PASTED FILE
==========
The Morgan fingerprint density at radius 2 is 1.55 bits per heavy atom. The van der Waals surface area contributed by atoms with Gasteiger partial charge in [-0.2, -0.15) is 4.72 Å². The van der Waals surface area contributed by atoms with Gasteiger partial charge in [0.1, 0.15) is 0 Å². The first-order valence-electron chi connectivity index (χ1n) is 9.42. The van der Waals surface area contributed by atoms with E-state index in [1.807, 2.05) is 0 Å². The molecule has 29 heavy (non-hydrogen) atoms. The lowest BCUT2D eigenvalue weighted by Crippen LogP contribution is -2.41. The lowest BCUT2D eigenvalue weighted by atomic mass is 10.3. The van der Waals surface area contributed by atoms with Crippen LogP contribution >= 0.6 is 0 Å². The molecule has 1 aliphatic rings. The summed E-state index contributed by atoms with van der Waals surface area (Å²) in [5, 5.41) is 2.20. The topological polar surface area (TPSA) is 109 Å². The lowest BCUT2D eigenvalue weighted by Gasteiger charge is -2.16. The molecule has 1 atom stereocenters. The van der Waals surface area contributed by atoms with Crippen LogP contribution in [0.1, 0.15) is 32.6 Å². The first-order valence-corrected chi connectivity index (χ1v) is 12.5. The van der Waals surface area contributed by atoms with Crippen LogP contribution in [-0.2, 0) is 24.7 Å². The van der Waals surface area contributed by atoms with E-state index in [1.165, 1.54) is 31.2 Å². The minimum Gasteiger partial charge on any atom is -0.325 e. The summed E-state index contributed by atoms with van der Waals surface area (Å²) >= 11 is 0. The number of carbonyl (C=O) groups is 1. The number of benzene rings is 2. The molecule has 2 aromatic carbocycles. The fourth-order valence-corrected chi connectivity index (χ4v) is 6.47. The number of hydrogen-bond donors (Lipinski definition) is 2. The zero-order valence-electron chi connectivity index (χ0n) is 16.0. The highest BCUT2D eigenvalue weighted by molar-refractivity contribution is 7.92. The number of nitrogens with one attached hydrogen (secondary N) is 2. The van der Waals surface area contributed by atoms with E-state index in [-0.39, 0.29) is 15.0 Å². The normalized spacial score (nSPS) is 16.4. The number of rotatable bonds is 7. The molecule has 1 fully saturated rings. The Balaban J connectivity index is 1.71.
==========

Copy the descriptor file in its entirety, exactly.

The Morgan fingerprint density at radius 2 is 1.55 bits per heavy atom. The van der Waals surface area contributed by atoms with Gasteiger partial charge in [-0.2, -0.15) is 4.72 Å². The van der Waals surface area contributed by atoms with Gasteiger partial charge in [0.1, 0.15) is 0 Å². The first-order valence-electron chi connectivity index (χ1n) is 9.42. The van der Waals surface area contributed by atoms with E-state index in [1.807, 2.05) is 0 Å². The molecule has 29 heavy (non-hydrogen) atoms. The lowest BCUT2D eigenvalue weighted by Crippen LogP contribution is -2.41. The lowest BCUT2D eigenvalue weighted by atomic mass is 10.3. The van der Waals surface area contributed by atoms with Crippen LogP contribution >= 0.6 is 0 Å². The molecule has 1 aliphatic rings. The summed E-state index contributed by atoms with van der Waals surface area (Å²) in [5, 5.41) is 2.20. The topological polar surface area (TPSA) is 109 Å². The lowest BCUT2D eigenvalue weighted by Gasteiger charge is -2.16. The molecule has 1 atom stereocenters. The van der Waals surface area contributed by atoms with Crippen LogP contribution in [0.1, 0.15) is 32.6 Å². The first-order valence-corrected chi connectivity index (χ1v) is 12.5. The van der Waals surface area contributed by atoms with Crippen LogP contribution in [-0.2, 0) is 24.7 Å². The van der Waals surface area contributed by atoms with E-state index in [1.165, 1.54) is 31.2 Å². The minimum Gasteiger partial charge on any atom is -0.325 e. The summed E-state index contributed by atoms with van der Waals surface area (Å²) >= 11 is 0. The number of carbonyl (C=O) groups is 1. The number of benzene rings is 2. The molecule has 2 aromatic carbocycles. The fourth-order valence-corrected chi connectivity index (χ4v) is 6.47. The number of hydrogen-bond donors (Lipinski definition) is 2. The zero-order valence-electron chi connectivity index (χ0n) is 16.0. The highest BCUT2D eigenvalue weighted by molar-refractivity contribution is 7.92. The number of nitrogens with one attached hydrogen (secondary N) is 2. The van der Waals surface area contributed by atoms with E-state index in [-0.39, 0.29) is 15.0 Å². The normalized spacial score (nSPS) is 16.4. The number of rotatable bonds is 7. The molecule has 1 fully saturated rings. The Balaban J connectivity index is 1.71.